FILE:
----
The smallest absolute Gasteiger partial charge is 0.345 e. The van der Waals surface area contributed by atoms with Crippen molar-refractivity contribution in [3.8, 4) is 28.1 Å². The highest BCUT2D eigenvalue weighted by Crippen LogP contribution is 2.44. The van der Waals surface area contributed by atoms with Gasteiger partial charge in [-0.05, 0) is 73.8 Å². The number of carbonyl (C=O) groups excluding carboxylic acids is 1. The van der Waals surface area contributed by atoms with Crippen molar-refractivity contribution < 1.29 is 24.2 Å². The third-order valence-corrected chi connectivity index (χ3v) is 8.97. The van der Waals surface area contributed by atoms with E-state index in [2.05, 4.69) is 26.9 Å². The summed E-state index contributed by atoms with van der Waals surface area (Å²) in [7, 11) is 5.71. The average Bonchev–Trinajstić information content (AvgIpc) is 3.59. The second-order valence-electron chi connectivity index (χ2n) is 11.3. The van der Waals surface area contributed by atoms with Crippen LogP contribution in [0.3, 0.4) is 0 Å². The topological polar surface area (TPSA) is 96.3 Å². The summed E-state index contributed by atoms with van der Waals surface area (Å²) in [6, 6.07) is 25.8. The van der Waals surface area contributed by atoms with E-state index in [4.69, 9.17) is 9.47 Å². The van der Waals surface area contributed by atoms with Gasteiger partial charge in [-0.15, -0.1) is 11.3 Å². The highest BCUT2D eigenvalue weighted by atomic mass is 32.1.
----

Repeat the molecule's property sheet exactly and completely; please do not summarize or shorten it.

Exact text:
The smallest absolute Gasteiger partial charge is 0.345 e. The van der Waals surface area contributed by atoms with Crippen molar-refractivity contribution in [3.8, 4) is 28.1 Å². The highest BCUT2D eigenvalue weighted by Crippen LogP contribution is 2.44. The van der Waals surface area contributed by atoms with Gasteiger partial charge in [-0.05, 0) is 73.8 Å². The number of carbonyl (C=O) groups excluding carboxylic acids is 1. The van der Waals surface area contributed by atoms with Crippen molar-refractivity contribution < 1.29 is 24.2 Å². The third-order valence-corrected chi connectivity index (χ3v) is 8.97. The van der Waals surface area contributed by atoms with E-state index in [2.05, 4.69) is 26.9 Å². The summed E-state index contributed by atoms with van der Waals surface area (Å²) in [7, 11) is 5.71. The average Bonchev–Trinajstić information content (AvgIpc) is 3.59. The second-order valence-electron chi connectivity index (χ2n) is 11.3. The van der Waals surface area contributed by atoms with Crippen LogP contribution in [0.3, 0.4) is 0 Å². The topological polar surface area (TPSA) is 96.3 Å². The summed E-state index contributed by atoms with van der Waals surface area (Å²) in [6, 6.07) is 25.8. The van der Waals surface area contributed by atoms with E-state index in [4.69, 9.17) is 9.47 Å². The van der Waals surface area contributed by atoms with Gasteiger partial charge in [-0.15, -0.1) is 11.3 Å². The highest BCUT2D eigenvalue weighted by atomic mass is 32.1.